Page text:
Govt to introduce entrance exams for teacher education admissions

Dr. Christian Addai-Poku, the Registrar of the National Teaching Council (NTC), has announced that the government plans to introduce an entrance assessment as part of the selection process for teacher education admissions. This measure aims to address the high failure rates in the Ghana Teacher Licensure Examination. During a press briefing on July 12, Dr. Addai-Poku mentioned that the Ministry and NTC are collaborating to strengthen regulatory systems for teacher education institutions and ensure compliance.

Dr. Addai-Poku emphasized that the NTC will ensure the availability of sufficient reading materials to help teacher trainees prepare adequately for the examination. The Teacher Licensure Exams were introduced in September 2018 as part of the government’s efforts to enhance teacher professionalism and teaching quality. These exams evaluate the competency and skills of newly trained teachers before they enter the classroom. The Council has conducted 10 licensure examinations covering essential professional skills, literacy, and numeracy.

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Dr. Poku disclosed that out of the 7,728 candidates who took the examination last May, only 1,277, representing 16.5 percent, passed the test, while the remaining 6,451 candidates failed. Dr. Addai-Poku cited the introduction of measures such as serialisation or item differentials to prevent cheating as one of the reasons for the high failure rates. Another contributing factor was the requirement for candidates to take the examination in institutions other than their parent establishments, which curbed malpractices.

Based on the examination results, it became evident that some candidates were not suitable for admission to teacher education institutions. The failures were particularly prominent among candidates from distance training institutions, calling into question the quality of products from distance and sandwich programs. Statistics provided by Dr. Addai-Poku showed that from 2019 to 2022, out of 61,882 regular candidates from colleges of education, 45,337 passed and 16,545 failed the exams. On the other hand, distance, sandwich, and online educational institutions had 52,137 candidates sit for the exams, with 29,383 failing and 22,755 passing.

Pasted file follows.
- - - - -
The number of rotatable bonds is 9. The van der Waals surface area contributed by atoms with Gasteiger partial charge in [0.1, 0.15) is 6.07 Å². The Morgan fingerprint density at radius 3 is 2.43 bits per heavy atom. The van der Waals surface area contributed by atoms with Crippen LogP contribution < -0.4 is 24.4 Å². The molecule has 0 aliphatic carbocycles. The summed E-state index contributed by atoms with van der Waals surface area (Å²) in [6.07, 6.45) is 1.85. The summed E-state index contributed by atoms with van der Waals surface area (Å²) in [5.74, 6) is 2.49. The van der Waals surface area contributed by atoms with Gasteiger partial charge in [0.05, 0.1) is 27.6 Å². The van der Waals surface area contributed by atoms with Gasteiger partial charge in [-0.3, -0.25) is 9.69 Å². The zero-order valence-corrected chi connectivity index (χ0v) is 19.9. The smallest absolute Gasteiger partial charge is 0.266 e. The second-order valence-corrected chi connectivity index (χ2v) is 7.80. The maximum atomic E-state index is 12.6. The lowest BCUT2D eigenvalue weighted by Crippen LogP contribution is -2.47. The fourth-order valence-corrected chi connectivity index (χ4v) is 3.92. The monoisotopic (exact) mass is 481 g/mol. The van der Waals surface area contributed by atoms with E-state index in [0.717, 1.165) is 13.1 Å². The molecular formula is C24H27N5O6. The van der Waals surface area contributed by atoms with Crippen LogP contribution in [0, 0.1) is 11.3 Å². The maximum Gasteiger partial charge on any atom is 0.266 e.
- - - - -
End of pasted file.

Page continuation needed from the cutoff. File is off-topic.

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Candidates were given only one opportunity to take the examination in December 2023. Starting from 2024, the examination will be subject-based. The Minister of Education, Dr. Yaw Osei Adutwum, stated that a committee chaired by Reverend Samuel Ntim Fordjour, the Deputy Minister of Education, has been established to investigate the causes of the mass failures and examine the quality of students admitted to teacher educational institutions and the selection procedures, among other factors.

The Ministry is committed to providing more opportunities for trainees to redeem themselves and pass the licensure examinations. Efforts are underway to establish processes that foster alignment between stakeholders in the educational sector to address the causes of the high failure rates in the examinations.

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